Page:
A very clear example of the capacity of the Senate system to improve representation in the Commonwealth Parliament is party representation of Tasmanians. In the period from the simultaneous dissolutions of 1975 to the general election for the House and the Senate in 1987, notwithstanding a party share of the vote of from 40.3 percent (1983) to 45.1 percent (1980), no candidate endorsed by the Australian Labor Party for a House seat was successful. In the same period there were 4 to 5 Labor senators from Tasmania. In 1998, 2001, 2007 and 2010, this situation was reversed, with Tasmanian Liberal Party voters unrepresented in the House.
More generally, the Senate has provided opportunity for parliamentary representation for parties, groups and individuals enjoying significant voter support which goes unrecognised in the single member electorate system by which members of the House of Representatives are chosen. These include the Democratic Labor Party from 1955 to 1974 and again from 2011, the Liberal Movement (1974-81), the Australian Democrats (1977-2008) and the Greens.
The effect of proportional representation on the representative character of the Senate is also illustrated by Table 2, which shows party affiliations in the Senate since 1901.
The representative character of the Senate has enabled it to uphold the responsibility of governments to Parliament. Much of the traditional doctrine on this question of responsibility derives from a period before the emergence of rigid parties and disciplined majorities within Parliament, most conspicuously in lower houses, the control of which is the condition of a ministry taking and maintaining office. In Australia this issue has added importance because there are few other national legislatures in which party voting is so disciplined as it is in the House of Representatives. This being so the need for alternative parliamentary avenues for holding a government to account is pronounced, and this need in Australia is supplied by its elected Senate. Since 1949 there have been only four relatively short periods (1951-56, 1959-62, 1976-81, 2005-07) in which a ministry has had a majority in the Senate. Conversely, the Opposition party in the House of Representatives, irrespective of its partisan complexion, has not had a majority in the Senate (with the exception of 1949-51, in unusual circumstances, following change of government, in 1974-75 and, in 2007-08). Accordingly, it does not follow that a ministry lacking a secure majority in the Senate is automatically confronted by a hostile Opposition majority. Any attempt by an Opposition to achieve its partisan ends by use of its numbers in the Senate must, to succeed, have the support of other non-government senators. The Senate when functioning as a repository of and forum for responsibility is thus more than a mere venue for a clash between government and Opposition working on the basis of pre-determined numbers. Governments have therefore been held to account in the Senate more effectively than in a house where they are always supported by a party majority.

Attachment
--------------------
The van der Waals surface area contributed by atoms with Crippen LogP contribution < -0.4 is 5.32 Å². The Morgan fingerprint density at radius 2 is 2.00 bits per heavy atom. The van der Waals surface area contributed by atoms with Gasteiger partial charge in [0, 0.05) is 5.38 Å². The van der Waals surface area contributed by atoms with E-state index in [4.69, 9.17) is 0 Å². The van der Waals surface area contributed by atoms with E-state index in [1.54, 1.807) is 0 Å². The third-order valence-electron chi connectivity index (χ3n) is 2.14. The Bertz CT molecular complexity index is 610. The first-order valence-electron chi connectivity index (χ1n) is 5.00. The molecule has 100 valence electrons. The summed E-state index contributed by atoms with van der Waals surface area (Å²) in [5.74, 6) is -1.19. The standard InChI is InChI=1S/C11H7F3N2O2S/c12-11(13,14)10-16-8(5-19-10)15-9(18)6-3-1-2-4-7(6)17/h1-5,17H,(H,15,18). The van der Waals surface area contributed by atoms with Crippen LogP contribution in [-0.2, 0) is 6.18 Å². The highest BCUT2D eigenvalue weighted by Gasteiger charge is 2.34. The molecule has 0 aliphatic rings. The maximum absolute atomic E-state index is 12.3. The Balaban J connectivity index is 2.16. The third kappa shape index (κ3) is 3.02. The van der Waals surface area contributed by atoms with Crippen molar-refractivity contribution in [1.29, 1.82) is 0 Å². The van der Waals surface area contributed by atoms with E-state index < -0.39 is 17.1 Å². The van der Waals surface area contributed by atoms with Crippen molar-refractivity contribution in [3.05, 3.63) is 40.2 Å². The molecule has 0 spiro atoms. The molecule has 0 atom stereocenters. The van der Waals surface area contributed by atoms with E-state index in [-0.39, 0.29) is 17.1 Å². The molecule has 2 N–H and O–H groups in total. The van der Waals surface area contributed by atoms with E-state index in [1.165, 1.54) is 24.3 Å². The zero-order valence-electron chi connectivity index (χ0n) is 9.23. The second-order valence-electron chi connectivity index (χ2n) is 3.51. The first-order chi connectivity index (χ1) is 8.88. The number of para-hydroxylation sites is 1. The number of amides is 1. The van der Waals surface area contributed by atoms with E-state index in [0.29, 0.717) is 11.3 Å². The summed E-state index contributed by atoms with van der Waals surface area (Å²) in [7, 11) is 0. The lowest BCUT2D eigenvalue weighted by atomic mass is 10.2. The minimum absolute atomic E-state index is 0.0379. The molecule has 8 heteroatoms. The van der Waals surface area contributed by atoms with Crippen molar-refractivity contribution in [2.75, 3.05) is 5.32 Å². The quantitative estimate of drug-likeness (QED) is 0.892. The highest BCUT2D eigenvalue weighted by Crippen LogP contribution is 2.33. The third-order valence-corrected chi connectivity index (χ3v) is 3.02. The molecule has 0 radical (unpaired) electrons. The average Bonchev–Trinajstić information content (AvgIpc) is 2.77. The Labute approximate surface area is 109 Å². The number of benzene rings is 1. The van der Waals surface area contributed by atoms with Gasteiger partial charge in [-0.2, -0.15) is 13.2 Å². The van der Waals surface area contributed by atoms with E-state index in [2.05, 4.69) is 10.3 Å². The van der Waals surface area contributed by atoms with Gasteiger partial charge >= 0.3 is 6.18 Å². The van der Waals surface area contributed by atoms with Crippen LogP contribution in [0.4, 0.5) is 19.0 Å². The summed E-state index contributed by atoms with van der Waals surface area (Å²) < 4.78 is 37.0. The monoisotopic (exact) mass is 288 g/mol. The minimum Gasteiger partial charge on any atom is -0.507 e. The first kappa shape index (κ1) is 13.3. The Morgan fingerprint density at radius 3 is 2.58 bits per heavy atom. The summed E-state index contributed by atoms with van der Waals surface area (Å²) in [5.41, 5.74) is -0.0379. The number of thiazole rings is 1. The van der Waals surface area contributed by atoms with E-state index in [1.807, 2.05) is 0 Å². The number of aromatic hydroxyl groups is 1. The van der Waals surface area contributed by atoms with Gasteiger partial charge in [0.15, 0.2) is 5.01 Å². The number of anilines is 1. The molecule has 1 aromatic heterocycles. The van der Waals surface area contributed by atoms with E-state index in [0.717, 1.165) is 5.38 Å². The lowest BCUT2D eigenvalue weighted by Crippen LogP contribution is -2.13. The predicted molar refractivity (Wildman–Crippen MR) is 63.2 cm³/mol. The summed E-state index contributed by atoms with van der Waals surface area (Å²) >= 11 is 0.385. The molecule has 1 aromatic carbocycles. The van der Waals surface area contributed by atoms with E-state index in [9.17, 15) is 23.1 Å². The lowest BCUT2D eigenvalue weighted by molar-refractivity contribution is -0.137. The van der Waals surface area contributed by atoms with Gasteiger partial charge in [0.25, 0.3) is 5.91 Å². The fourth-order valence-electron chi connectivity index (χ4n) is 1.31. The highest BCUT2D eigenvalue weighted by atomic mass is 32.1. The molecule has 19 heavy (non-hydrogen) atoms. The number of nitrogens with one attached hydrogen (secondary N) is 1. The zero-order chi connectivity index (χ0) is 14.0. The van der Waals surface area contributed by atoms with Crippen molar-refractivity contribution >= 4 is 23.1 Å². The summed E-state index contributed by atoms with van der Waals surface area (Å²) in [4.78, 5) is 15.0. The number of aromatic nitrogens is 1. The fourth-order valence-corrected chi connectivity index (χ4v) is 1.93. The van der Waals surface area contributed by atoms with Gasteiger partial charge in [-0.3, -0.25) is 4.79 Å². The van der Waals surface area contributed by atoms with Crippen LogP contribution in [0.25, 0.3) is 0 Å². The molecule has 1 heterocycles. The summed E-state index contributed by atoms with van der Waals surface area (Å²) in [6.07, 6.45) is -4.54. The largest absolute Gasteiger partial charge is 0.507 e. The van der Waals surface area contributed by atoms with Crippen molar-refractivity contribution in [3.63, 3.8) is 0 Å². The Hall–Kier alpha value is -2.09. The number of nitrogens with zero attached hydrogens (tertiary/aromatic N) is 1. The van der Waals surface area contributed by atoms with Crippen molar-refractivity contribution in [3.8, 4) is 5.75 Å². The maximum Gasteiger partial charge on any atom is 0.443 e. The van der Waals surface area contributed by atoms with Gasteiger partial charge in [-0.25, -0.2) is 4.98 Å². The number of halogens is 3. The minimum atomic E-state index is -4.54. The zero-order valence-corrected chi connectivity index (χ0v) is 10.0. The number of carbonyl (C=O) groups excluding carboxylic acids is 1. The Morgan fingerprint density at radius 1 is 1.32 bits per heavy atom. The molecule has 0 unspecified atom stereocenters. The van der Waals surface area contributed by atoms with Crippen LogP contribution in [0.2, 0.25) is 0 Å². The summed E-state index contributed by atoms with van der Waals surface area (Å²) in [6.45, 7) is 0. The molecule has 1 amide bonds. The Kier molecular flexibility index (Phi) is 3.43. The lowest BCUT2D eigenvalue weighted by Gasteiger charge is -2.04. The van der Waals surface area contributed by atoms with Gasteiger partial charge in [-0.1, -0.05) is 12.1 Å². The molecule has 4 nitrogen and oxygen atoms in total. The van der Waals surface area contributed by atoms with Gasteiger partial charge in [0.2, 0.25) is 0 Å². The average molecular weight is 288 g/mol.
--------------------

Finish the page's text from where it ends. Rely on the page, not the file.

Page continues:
A decline of accountability accompanying ministerial control of both Houses of the Parliament may well in the long run be adverse to governments themselves as well as to the country generally. This was the lesson that many drew from the fall of the then government in 2007 after its period of majority in the Senate gained in the 2004 elections.
All free systems of government need checks and balances against any excessive concentration of power and, so far as the Australian system is concerned, the Senate is the most important of the constitutional checks and balances, the more so because it is an elected institution. Lack of control of the Senate can no doubt be inconvenient to a government and at times frustrating, but such considerations are secondary to the greater good of responsible checks and balances exercised by a second chamber elected by universal adult franchise and closely reflecting the diversity of electoral opinion in the nation.